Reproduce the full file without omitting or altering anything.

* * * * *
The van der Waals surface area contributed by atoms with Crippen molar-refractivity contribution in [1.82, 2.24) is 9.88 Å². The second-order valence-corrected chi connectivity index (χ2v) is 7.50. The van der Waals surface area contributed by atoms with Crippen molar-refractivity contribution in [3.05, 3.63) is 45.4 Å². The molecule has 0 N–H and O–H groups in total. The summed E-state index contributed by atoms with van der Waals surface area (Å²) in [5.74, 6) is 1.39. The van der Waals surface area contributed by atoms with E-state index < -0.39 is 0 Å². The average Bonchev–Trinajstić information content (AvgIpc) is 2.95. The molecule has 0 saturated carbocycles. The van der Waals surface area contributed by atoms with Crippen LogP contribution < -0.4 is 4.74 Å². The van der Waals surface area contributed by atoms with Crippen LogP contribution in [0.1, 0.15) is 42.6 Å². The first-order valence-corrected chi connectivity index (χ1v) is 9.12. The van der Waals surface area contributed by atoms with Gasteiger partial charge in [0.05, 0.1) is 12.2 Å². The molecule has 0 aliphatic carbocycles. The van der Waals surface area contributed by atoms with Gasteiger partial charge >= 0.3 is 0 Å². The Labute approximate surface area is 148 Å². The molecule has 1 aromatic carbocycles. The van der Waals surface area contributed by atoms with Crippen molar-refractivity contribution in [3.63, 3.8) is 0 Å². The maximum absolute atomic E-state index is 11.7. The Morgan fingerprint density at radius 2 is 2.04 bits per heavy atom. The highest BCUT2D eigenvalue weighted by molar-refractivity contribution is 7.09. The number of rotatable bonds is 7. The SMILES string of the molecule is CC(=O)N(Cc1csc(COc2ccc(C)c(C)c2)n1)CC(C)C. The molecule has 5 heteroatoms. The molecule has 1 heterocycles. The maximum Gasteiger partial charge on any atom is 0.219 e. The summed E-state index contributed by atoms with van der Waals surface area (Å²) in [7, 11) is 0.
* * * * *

The van der Waals surface area contributed by atoms with Crippen molar-refractivity contribution in [1.82, 2.24) is 9.88 Å². The second-order valence-corrected chi connectivity index (χ2v) is 7.50. The van der Waals surface area contributed by atoms with Crippen molar-refractivity contribution in [3.05, 3.63) is 45.4 Å². The molecule has 0 N–H and O–H groups in total. The summed E-state index contributed by atoms with van der Waals surface area (Å²) in [5.74, 6) is 1.39. The van der Waals surface area contributed by atoms with E-state index < -0.39 is 0 Å². The average Bonchev–Trinajstić information content (AvgIpc) is 2.95. The molecule has 0 saturated carbocycles. The van der Waals surface area contributed by atoms with Crippen LogP contribution < -0.4 is 4.74 Å². The van der Waals surface area contributed by atoms with Crippen LogP contribution in [0.1, 0.15) is 42.6 Å². The first-order valence-corrected chi connectivity index (χ1v) is 9.12. The van der Waals surface area contributed by atoms with Gasteiger partial charge in [0.05, 0.1) is 12.2 Å². The molecule has 0 aliphatic carbocycles. The van der Waals surface area contributed by atoms with Gasteiger partial charge >= 0.3 is 0 Å². The Labute approximate surface area is 148 Å². The molecule has 1 aromatic carbocycles. The van der Waals surface area contributed by atoms with Crippen molar-refractivity contribution in [3.63, 3.8) is 0 Å². The maximum absolute atomic E-state index is 11.7. The Morgan fingerprint density at radius 2 is 2.04 bits per heavy atom. The highest BCUT2D eigenvalue weighted by molar-refractivity contribution is 7.09. The number of rotatable bonds is 7. The SMILES string of the molecule is CC(=O)N(Cc1csc(COc2ccc(C)c(C)c2)n1)CC(C)C. The molecule has 5 heteroatoms. The molecule has 1 heterocycles. The maximum Gasteiger partial charge on any atom is 0.219 e. The summed E-state index contributed by atoms with van der Waals surface area (Å²) in [7, 11) is 0.